'There's always been a dark side to my writing': C.L. Taylor on what drew her to thrillers 5 months ago

'There's always been a dark side to my writing': C.L. Taylor on what drew her to thrillers

"There's always been a dark side to my writing," C.L. Taylor tells Her, as she opened up about her new novel Strangers. 

The author recently spoke to Her about making the move from romantic comedies to thrillers, getting her first rejection letter aged eight and about her latest book, Strangers (which you can read an excerpt from here).

"I wanted to be a writer since I was eight. I used to make these little books, hand draw them and do the pictures and the cover and stuff. I sent them to Ladybird Books - and I got my first ever rejection aged eight," she said.

"I tried again when I was 11, possibly in between, but I only have evidence from age eight and 11, because my mom kept the rejection letters and all the books that I drawn and stuff. So I still have them now."

And while thrillers weren't the genre that she started out in, the switching of genres was something that came "naturally".

"Originally, I was massively inspired by Lisa Jewell - and this was pre-thrillers, when she was writing her chick-lit. And in her acknowledgements for Ralph's Party, she said that a friend had bet her while they were on holidays that if she wrote the first three chapters of a book, she would take her out for dinner or something like that. So she did - and she ended up getting a book deal,," Taylor told us.

"She worked at admin in London and I just thought, I could really relate to that. And I thought, oh my god, she didn't she didn't have any contacts in the publishing industry. She's just a regular person. So I wrote a rom com when I was about was about 33 - a bit of a supernatural one.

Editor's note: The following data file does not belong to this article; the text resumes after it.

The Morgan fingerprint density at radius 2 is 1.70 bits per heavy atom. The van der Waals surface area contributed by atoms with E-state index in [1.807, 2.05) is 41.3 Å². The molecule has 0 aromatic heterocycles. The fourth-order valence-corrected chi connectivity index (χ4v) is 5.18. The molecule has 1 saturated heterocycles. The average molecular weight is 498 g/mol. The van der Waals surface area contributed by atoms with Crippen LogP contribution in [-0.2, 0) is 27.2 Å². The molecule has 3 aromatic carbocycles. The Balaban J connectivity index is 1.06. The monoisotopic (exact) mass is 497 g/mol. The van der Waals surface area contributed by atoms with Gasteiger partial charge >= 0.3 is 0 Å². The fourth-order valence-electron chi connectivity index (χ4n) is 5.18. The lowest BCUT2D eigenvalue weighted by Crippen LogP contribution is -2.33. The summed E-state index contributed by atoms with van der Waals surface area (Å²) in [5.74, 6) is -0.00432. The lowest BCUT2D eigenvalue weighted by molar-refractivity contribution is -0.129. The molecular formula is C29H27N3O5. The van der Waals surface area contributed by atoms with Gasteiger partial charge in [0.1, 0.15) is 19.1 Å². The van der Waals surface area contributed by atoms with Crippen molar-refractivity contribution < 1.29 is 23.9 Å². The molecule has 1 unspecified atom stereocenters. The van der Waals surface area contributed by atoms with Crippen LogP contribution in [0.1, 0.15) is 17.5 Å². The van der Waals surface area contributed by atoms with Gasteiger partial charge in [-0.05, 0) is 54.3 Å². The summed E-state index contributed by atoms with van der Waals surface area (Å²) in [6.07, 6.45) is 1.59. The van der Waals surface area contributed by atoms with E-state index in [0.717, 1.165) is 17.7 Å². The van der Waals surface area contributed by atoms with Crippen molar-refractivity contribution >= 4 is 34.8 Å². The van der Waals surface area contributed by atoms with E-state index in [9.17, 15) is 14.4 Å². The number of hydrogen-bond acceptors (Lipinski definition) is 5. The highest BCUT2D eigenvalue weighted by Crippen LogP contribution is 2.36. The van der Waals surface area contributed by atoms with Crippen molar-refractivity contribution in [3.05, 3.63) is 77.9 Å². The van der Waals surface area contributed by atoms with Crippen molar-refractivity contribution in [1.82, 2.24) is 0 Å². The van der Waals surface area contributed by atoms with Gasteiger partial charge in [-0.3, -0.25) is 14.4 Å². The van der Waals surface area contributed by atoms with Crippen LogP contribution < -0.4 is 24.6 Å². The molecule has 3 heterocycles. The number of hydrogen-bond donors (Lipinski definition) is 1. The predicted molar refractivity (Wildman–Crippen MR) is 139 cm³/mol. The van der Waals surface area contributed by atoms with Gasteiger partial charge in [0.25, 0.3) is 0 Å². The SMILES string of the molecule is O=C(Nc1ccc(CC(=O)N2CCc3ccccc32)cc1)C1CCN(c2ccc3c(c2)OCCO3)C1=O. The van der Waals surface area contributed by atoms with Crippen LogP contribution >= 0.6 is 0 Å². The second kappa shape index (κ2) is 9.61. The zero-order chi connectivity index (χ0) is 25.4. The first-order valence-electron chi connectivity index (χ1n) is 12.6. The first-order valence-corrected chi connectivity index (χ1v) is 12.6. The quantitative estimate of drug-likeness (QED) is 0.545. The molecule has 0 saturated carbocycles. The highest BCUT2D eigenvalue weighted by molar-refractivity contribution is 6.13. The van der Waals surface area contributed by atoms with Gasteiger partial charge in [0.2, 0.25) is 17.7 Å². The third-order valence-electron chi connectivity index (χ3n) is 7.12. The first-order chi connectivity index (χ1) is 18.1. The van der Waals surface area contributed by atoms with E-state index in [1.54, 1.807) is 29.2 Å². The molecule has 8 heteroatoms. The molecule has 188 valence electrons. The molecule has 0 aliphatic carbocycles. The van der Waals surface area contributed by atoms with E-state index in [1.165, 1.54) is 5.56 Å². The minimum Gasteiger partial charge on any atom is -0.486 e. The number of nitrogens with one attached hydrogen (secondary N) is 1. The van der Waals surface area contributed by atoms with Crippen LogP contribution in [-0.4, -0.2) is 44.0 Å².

"I wrote Heaven Can Wait, which was about a woman who dies the night before her wedding and tries to be reunited with her husband as a ghost. So it's kind of romantic and funny and that sort of thing."

But her editor at the time decided that she didn't want any more romantic comedies, and so Taylor - as well as several other authors - were let go that year. When they asked her what kind of book she wanted instead, she told them a "Richard and Judy Book Club read, or something a bit like Jojo Moyes."

"I had no idea how to go about writing either of those," the author continued. "But about six months earlier, I had entered a competition for the Romantic Novelist Association to write a chapter on the theme of keeping a secret. I wrote this chapter about a woman at her daughter's bedside - her daughter's in a coma, after she deliberately stepped in front of a bus - and the mum has has found her diary. It said 'keeping this secret is killing me'."

The chapter ended up winning the competition - and people were eager to know what was going to happen next.

"The lovely chair of the RNA asked what's going to happen in  the rest of the book - and I had no idea. I thought, you know what? I'm going to finish writing that book. I asked my agent what she thought [of the idea of her writing a psychological thriller], and she said, yeah, go for it. So I did, and when she read it, she said it was the best thing I've ever written," she continued, adding that the winning chapter ended up being the first one used in The Accident, "word-for-word."